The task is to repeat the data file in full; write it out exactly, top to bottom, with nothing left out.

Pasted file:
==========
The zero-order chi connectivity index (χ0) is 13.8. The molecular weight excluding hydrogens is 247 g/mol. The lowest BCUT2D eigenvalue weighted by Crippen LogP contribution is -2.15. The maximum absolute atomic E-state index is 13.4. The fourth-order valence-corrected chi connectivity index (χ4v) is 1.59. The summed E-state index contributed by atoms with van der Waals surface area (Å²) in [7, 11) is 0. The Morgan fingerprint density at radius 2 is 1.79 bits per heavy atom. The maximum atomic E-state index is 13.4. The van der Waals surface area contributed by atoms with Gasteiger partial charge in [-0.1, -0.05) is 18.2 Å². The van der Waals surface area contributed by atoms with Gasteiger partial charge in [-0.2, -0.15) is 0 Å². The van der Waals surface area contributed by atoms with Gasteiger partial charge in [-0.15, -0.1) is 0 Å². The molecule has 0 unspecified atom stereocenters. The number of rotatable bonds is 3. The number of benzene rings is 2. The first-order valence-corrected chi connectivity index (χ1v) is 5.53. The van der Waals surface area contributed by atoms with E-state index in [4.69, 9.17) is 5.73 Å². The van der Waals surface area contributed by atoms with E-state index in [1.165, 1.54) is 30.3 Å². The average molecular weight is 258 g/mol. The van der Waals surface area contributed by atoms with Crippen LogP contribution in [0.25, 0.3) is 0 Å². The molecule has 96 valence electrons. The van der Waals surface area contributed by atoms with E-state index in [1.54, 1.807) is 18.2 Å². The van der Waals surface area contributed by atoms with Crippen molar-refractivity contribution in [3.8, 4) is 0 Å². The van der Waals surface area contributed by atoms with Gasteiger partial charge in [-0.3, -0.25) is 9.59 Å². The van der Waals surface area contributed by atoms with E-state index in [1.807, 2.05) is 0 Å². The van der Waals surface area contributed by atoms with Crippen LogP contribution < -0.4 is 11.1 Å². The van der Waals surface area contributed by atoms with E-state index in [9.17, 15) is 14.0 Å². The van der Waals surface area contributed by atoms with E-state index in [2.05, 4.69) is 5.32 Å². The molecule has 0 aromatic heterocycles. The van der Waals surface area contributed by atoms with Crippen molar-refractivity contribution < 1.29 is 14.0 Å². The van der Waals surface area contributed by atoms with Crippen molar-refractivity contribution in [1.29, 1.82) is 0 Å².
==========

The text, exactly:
The zero-order chi connectivity index (χ0) is 13.8. The molecular weight excluding hydrogens is 247 g/mol. The lowest BCUT2D eigenvalue weighted by Crippen LogP contribution is -2.15. The maximum absolute atomic E-state index is 13.4. The fourth-order valence-corrected chi connectivity index (χ4v) is 1.59. The summed E-state index contributed by atoms with van der Waals surface area (Å²) in [7, 11) is 0. The Morgan fingerprint density at radius 2 is 1.79 bits per heavy atom. The maximum atomic E-state index is 13.4. The van der Waals surface area contributed by atoms with Gasteiger partial charge in [-0.1, -0.05) is 18.2 Å². The van der Waals surface area contributed by atoms with Gasteiger partial charge in [-0.2, -0.15) is 0 Å². The van der Waals surface area contributed by atoms with Gasteiger partial charge in [-0.15, -0.1) is 0 Å². The molecule has 0 unspecified atom stereocenters. The number of rotatable bonds is 3. The number of benzene rings is 2. The first-order valence-corrected chi connectivity index (χ1v) is 5.53. The van der Waals surface area contributed by atoms with E-state index in [4.69, 9.17) is 5.73 Å². The van der Waals surface area contributed by atoms with E-state index in [1.165, 1.54) is 30.3 Å². The average molecular weight is 258 g/mol. The van der Waals surface area contributed by atoms with Crippen LogP contribution in [0.25, 0.3) is 0 Å². The molecule has 96 valence electrons. The van der Waals surface area contributed by atoms with E-state index in [1.54, 1.807) is 18.2 Å². The van der Waals surface area contributed by atoms with Crippen molar-refractivity contribution in [3.8, 4) is 0 Å². The van der Waals surface area contributed by atoms with Gasteiger partial charge in [-0.3, -0.25) is 9.59 Å². The van der Waals surface area contributed by atoms with E-state index in [1.807, 2.05) is 0 Å². The van der Waals surface area contributed by atoms with Crippen LogP contribution < -0.4 is 11.1 Å². The van der Waals surface area contributed by atoms with E-state index in [9.17, 15) is 14.0 Å². The van der Waals surface area contributed by atoms with E-state index in [2.05, 4.69) is 5.32 Å². The molecule has 0 aromatic heterocycles. The van der Waals surface area contributed by atoms with Crippen molar-refractivity contribution < 1.29 is 14.0 Å². The van der Waals surface area contributed by atoms with Crippen molar-refractivity contribution in [1.29, 1.82) is 0 Å².